Skip to content

PHD Examination Exhibition - Nancy Mauro-Flude


Tenebris in Lux

Start Date

Mar 7, 2014 5:30 pm

End Date

Mar 17, 2014 5:30 pm


Plimsoll Gallery, Centre for the Arts, Hunter Street, Hobart

RSVP / Contact Information

Open 12 noon – 5pm, six days per week – closed Tuesdays.

Nancy Mauro-Flude

Tenebris in Lux : The Performance of Code and the Aesthetics of Transmission in contemporary art through practice-orientated research. 

Thesis Abstract:

This thesis contributes to the discourse on the role played by computational machines in contemporary culture, specifically, in contemporary art and performance. A position is developed that unmasks the creative possibilities of experiencing the computer as a theatre machine, a mechanism of infinite purposes and diverse desires, rather than solely as an unmediated presentation of a ‘ready-made’ functional tool. The research questions the current aesthetic emphasis on the ‘transparency’ of computational media, and examines the depth of the reach of the machine into the social fabric of everyday life through a series of experimental artworks and performances.

The research areas mobilised in the artworks and applied in the exegesis posit that the distinguishing character of computer networks and systems lies in their materiality and the modes of performance they enable, through which human beings participate and interact. An exploration of the black-box metaphor - as applied to both computers and theatre and a review of links they share - demonstrates how perceptions about techné and the aesthetic use of technology are shaped by a knowledge of social histories, politics and cultural experiences. Dramaturgy is a central discipline framing the project because performative actions offer an insight into, and elaboration of, aesthetic processes and the effect of technical provocations.

The terms ‘performance of code’ and the ‘aesthetics of transmission’ are developed and applied to examine thinkers and artists, including Valeska Gert, Bertolt Brecht, Pina Bausch, Maya Deren, Francis Yates, Richard Stallman, Jalal Toufic, Florian Cramer, Critical Engineers; Danja Vasiliev, Julian Oliver and !mediengruppe BITNIK. The transdisciplinary nature of their work pushes the boundaries of their specific genres, but as a group they are united by practices that are radical, embodied and connected. In most cases, they present a paradoxical combination of satire and transcendentalism.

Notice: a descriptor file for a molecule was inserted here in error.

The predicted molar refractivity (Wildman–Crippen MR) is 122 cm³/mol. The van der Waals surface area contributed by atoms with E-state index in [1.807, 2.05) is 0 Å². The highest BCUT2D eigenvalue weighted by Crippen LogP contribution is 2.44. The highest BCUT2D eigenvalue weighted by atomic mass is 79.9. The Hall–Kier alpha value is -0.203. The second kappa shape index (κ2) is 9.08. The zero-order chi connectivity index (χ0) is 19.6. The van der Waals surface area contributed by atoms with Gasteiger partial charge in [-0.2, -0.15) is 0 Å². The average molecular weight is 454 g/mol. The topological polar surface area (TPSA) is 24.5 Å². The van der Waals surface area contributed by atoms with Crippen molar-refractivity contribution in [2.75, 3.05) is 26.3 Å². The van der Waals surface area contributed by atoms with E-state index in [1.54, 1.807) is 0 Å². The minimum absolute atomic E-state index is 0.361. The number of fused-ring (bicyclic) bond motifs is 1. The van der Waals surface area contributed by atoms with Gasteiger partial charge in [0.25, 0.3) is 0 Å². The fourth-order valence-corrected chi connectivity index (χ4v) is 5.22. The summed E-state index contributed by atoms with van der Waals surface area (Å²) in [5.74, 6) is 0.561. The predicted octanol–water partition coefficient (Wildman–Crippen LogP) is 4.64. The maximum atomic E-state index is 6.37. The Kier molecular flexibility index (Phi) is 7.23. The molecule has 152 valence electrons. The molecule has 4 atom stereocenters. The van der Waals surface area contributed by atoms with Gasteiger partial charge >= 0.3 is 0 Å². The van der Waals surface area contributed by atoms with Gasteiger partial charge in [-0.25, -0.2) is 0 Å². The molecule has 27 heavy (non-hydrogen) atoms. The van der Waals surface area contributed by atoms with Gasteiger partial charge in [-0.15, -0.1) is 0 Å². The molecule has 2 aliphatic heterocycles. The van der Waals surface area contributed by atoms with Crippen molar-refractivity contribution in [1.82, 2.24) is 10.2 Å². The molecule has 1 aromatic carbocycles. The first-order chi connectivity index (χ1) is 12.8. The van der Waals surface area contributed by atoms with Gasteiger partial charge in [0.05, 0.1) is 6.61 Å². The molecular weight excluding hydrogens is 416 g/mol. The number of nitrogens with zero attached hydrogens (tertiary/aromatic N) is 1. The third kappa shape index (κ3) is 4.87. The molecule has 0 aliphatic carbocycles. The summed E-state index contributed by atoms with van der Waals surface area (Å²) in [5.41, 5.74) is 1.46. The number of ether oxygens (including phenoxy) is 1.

The extent in which metaphysics and speculative thinking are present in contemporary computer culture is considered in depth through the artworks developed for the thesis, particularly with reference to performance. It is suggested that the depth of a practitioner’s historical knowledge affects how art is made; consequently, the emergence of new forms of expression, and the mixing of different mediums and technologies, will always lead to a re-examination of aesthetics and ethics. Specifically, this perspective was explored and developed through a field trip to Haiti, to collaborate with a community of artists who combine Vodou culture and sculpture.

The potentiality and limitations of contemporary art practices that engage with emergent technologies are outlined, and their field of action is analysed from a practitioner’s perspective. Beyond this technological pragmatism, the inquiry instead points to a richer engagement with technology that can occur through the application of arcane cultural practices from speculative traditions of thinking that include cryptography, theatre and occult philosophy.

Underlying the artworks that make up this thesis is a methodology for defining a radical subjectivity. By drawing attention to the apparatus used to construct and enact the work, new models of aesthetic engagement are created which can be characterised by a playful enactment (a ludibrium) of arcane or cryptic tropes rather than illustration or representation. The thesis concludes that profound play with the limits of a given schema, even of the most utilitarian kind, can lead to startling transfigurations and unanticipated ripples of sway far beyond the maker’s intent.

Nancy Mauro-Flude 2014

Nancy Mauro-Flude invite